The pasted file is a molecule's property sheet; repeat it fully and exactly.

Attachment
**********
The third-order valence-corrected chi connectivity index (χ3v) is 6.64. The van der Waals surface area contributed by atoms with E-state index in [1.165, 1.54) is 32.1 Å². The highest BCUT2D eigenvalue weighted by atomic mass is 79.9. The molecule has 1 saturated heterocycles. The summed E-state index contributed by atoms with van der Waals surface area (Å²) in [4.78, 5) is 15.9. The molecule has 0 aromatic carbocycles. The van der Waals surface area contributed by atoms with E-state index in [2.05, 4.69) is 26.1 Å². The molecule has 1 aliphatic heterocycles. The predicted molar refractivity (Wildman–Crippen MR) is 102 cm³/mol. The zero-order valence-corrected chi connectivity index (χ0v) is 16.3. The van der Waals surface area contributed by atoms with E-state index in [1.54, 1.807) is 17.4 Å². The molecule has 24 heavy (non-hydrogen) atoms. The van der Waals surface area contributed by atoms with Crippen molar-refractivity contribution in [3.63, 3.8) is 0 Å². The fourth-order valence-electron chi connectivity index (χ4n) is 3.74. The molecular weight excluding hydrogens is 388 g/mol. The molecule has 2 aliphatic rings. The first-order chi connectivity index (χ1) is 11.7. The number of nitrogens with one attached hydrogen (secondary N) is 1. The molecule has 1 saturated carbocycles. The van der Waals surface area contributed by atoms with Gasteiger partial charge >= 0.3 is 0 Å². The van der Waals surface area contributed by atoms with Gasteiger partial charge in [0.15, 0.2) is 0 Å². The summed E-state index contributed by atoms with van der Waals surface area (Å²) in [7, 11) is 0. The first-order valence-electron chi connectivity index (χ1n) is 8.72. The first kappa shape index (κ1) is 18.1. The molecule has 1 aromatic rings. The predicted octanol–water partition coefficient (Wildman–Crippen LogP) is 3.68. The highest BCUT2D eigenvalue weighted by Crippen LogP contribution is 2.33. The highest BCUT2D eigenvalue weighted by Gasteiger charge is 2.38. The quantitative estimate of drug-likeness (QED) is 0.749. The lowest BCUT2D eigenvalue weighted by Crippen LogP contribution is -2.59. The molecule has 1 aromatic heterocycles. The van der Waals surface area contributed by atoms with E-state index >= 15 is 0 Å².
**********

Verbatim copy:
The third-order valence-corrected chi connectivity index (χ3v) is 6.64. The van der Waals surface area contributed by atoms with E-state index in [1.165, 1.54) is 32.1 Å². The highest BCUT2D eigenvalue weighted by atomic mass is 79.9. The molecule has 1 saturated heterocycles. The summed E-state index contributed by atoms with van der Waals surface area (Å²) in [4.78, 5) is 15.9. The molecule has 0 aromatic carbocycles. The van der Waals surface area contributed by atoms with E-state index in [2.05, 4.69) is 26.1 Å². The molecule has 1 aliphatic heterocycles. The predicted molar refractivity (Wildman–Crippen MR) is 102 cm³/mol. The zero-order valence-corrected chi connectivity index (χ0v) is 16.3. The van der Waals surface area contributed by atoms with E-state index in [1.54, 1.807) is 17.4 Å². The molecule has 24 heavy (non-hydrogen) atoms. The van der Waals surface area contributed by atoms with Crippen molar-refractivity contribution in [3.63, 3.8) is 0 Å². The fourth-order valence-electron chi connectivity index (χ4n) is 3.74. The molecular weight excluding hydrogens is 388 g/mol. The molecule has 2 aliphatic rings. The first-order chi connectivity index (χ1) is 11.7. The number of nitrogens with one attached hydrogen (secondary N) is 1. The molecule has 1 saturated carbocycles. The van der Waals surface area contributed by atoms with Gasteiger partial charge >= 0.3 is 0 Å². The van der Waals surface area contributed by atoms with Gasteiger partial charge in [0.15, 0.2) is 0 Å². The summed E-state index contributed by atoms with van der Waals surface area (Å²) in [7, 11) is 0. The first-order valence-electron chi connectivity index (χ1n) is 8.72. The first kappa shape index (κ1) is 18.1. The molecule has 1 aromatic rings. The predicted octanol–water partition coefficient (Wildman–Crippen LogP) is 3.68. The highest BCUT2D eigenvalue weighted by Crippen LogP contribution is 2.33. The highest BCUT2D eigenvalue weighted by Gasteiger charge is 2.38. The quantitative estimate of drug-likeness (QED) is 0.749. The lowest BCUT2D eigenvalue weighted by Crippen LogP contribution is -2.59. The molecule has 1 aromatic heterocycles. The van der Waals surface area contributed by atoms with E-state index >= 15 is 0 Å².